KARACHI: Despite extraordinary rush of buyers with no fear of coronavirus infection and people not following the standard operating procedures during the limited time of shopping ahead of Eid, shopkeepers and market traders look disappointed saying that they are likely to grossly miss the sales target set for this year.
Though relieved over the Supreme Court’s decision to open malls and shopping centres, the traders are aware that customers’ buying power has been severely curtailed.
They believe that sales will remain highly depressed even if markets are allowed to operate till midnight as Eid is hardly a couple of days away.
President of the Hyderi Market Association Syed Mohammad Saeed said: “We will achieve 40 per cent sales target as buyers’ arrival in the market has slowed down due to intense heatwave from May 18 and opening of malls and shopping centres.”
‘Sales target is 25pc due to people’s squeezed buying power, rising prices of essentials, unemployment and pay cuts’
He claimed that shopkeepers had not purchased bulk of goods during Rajab/Sha’aban and only those items were on sale which had been procured a few days ahead of the lockdown.
Factories involved in making readymade garments also run out of stocks due to limited purchasing of raw materials and clothes.
Problems for new online businesses
Mr Saeed said online businesses had not brought any big business benefit for new shopkeepers while on the other hand the well-organized producers of branded garments did not feel the pinch of low sale through online sales.
General secretary of the All City Tajir Ittehad Ahmed Shamsi said: “Shopkeepers will not be able to meet sales target of 25 per cent even after opening their outlets till midnight.”
He said online sales by new players were hardly 10pc of their actual on-spot sales and “people lack trust on new people as compared to already well-organised market brands.”
He said joblessness among daily-wage earners and contractual workers during lockdown had taken away a number of buyers from the markets as these people were now more worried about running their daily affairs rather than preparing for Eid.
Besides, people are also facing transport problems like non-plying of public transport and suspension of ride-hailing services, which used to play a big role in bringing people towards markets, he added.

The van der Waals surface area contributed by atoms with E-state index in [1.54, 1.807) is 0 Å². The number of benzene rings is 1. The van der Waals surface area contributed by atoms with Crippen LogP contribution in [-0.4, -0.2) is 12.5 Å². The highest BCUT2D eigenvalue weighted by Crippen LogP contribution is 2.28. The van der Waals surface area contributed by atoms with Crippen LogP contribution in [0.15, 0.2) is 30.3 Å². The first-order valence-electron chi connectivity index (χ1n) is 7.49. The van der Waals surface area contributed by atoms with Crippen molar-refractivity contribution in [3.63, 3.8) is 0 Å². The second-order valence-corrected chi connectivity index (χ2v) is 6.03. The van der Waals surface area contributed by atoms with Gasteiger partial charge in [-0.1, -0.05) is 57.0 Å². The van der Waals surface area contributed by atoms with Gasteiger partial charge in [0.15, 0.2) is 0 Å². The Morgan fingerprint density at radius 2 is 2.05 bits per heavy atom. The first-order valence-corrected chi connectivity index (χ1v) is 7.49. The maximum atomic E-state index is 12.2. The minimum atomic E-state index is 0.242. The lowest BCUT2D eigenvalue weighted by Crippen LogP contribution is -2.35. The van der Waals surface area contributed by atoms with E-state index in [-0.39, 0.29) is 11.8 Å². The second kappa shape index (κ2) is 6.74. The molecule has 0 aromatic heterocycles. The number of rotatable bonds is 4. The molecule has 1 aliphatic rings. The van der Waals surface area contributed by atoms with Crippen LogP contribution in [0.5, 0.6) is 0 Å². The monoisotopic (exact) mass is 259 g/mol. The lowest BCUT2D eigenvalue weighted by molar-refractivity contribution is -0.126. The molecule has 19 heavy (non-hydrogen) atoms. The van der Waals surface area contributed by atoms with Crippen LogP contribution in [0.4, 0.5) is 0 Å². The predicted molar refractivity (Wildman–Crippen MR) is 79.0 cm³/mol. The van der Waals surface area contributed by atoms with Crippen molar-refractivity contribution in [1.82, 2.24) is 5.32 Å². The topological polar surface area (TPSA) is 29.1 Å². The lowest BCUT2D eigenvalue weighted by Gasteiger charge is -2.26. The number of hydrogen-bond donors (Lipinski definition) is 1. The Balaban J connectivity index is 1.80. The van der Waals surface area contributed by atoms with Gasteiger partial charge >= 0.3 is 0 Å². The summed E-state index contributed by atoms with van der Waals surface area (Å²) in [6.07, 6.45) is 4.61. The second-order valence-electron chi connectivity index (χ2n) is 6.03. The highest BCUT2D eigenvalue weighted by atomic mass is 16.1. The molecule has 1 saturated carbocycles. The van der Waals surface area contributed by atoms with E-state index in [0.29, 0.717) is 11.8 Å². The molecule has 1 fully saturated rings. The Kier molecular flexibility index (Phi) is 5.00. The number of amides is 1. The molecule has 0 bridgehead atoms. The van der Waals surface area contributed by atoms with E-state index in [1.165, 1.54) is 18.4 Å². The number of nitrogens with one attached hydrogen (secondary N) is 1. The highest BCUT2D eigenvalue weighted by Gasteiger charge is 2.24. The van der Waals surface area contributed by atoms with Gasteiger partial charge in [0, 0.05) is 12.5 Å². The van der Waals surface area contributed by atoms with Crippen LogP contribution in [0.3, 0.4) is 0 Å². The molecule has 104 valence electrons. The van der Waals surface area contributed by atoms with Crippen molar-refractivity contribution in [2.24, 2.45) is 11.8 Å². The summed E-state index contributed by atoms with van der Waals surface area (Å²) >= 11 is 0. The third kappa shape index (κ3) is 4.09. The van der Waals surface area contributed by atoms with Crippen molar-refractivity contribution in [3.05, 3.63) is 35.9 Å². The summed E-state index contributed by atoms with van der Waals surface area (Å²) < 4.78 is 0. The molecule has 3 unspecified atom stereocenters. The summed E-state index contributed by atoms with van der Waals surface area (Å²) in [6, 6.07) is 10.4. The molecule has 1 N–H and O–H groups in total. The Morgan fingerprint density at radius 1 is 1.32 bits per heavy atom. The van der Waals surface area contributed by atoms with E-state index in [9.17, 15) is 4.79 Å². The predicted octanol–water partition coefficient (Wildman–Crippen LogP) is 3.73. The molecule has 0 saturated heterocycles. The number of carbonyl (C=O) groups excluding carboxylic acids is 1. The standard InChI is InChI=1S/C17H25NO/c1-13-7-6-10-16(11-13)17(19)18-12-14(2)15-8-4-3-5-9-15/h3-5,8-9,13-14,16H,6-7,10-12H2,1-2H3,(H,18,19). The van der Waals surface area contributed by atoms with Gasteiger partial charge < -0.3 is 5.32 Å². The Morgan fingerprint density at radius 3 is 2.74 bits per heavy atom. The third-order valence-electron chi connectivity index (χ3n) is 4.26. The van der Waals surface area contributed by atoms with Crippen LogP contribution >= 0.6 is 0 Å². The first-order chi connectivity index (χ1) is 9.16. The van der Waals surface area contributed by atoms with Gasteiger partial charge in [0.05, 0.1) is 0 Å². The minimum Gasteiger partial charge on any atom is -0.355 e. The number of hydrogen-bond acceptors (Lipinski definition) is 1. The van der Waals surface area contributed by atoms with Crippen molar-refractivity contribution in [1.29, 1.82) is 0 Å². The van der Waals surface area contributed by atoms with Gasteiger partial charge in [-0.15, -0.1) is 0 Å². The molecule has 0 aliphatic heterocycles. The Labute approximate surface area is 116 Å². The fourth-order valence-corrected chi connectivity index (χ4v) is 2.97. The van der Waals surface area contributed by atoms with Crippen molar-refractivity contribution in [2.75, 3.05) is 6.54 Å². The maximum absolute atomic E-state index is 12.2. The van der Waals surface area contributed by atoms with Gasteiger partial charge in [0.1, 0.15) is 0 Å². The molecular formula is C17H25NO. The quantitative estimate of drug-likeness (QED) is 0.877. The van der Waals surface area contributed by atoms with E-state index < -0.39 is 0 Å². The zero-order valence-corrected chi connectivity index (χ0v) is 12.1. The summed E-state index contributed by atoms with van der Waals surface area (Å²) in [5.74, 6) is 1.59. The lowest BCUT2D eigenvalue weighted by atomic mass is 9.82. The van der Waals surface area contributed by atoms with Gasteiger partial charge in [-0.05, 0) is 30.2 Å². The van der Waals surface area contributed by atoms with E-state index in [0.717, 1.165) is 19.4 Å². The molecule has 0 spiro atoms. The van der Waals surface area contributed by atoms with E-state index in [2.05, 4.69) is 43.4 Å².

Low sales estimate
Chairman of the All Karachi Tajir Ittehad, Atiq Mir estimates sales of Rs8 to Rs10 billion this year as compared to sale of Rs35bn last year.
He said 90pc of people were purchasing goods for their children rather than for themselves.
“The opening of markets late night will not do any wonder for traders as the number of buyers are same,” he said adding that many buyers, after losing jobs or facing pay cut, would miss Eid shopping.
Online sales of branded suit makers had gained business, but consumers face long delays of 12-15 days in getting their unstitched and readymade garments due to poor courier service facilities.
Director of Bonanza Satrangi Industries, Hanif Bilwani, commenting on sales target, said “it is impossible to cover the target after 50 days of lockdown. The markets are now open. Online sale in Karachi is faced with a lot of problems.”
He said online sales had surged by 15 times over the last year.
“We were getting Rs100,000 online order a day in Eid days last year. Now we are getting orders worth Rs1.5 million a day.” However, he said shipments were getting delayed due to management issues with courier companies in Karachi which also started online delivery service very late. As a result, consumers continued to face delays in getting their deliveries.
Chairman of Tariq Road Traders Alliance, Ilyas Memon said: “Markets are recording only 20-25 per cent sales due to limited time, while scorching heat has done rest of the damage to our sales.”
He added that new online stores of various products could secure only four to five per cent of business as many people were not aware of their brands and new stores did not have any experience of online trading.
He said consumers were mainly buying for their children.
President of the Bohri Bazaar Mochi Gali Traders Association Mansoor Jack said: “Only 25 per cent of our sales target will be achieved due to consumers’ squeezed buying power, rising prices of essential items, unemployment and pay cuts in salaries during lockdown.”
He said many traders had increased efforts for procuring Eid-related items during Rajab and Sha’aban and now they were worried over the piled up unsold inventory which would become obsolete in view of changing fashion trends.
A readymade garment shop owner at Gulf Shopping Mall at Clifton, Athar Sultan, said, “There are no sales targets when only four days are left for Eid. Target now is to stay alive under coronavirus threat and this is going to be our profit under current circumstances.”
Published in Dawn, May 21st, 2020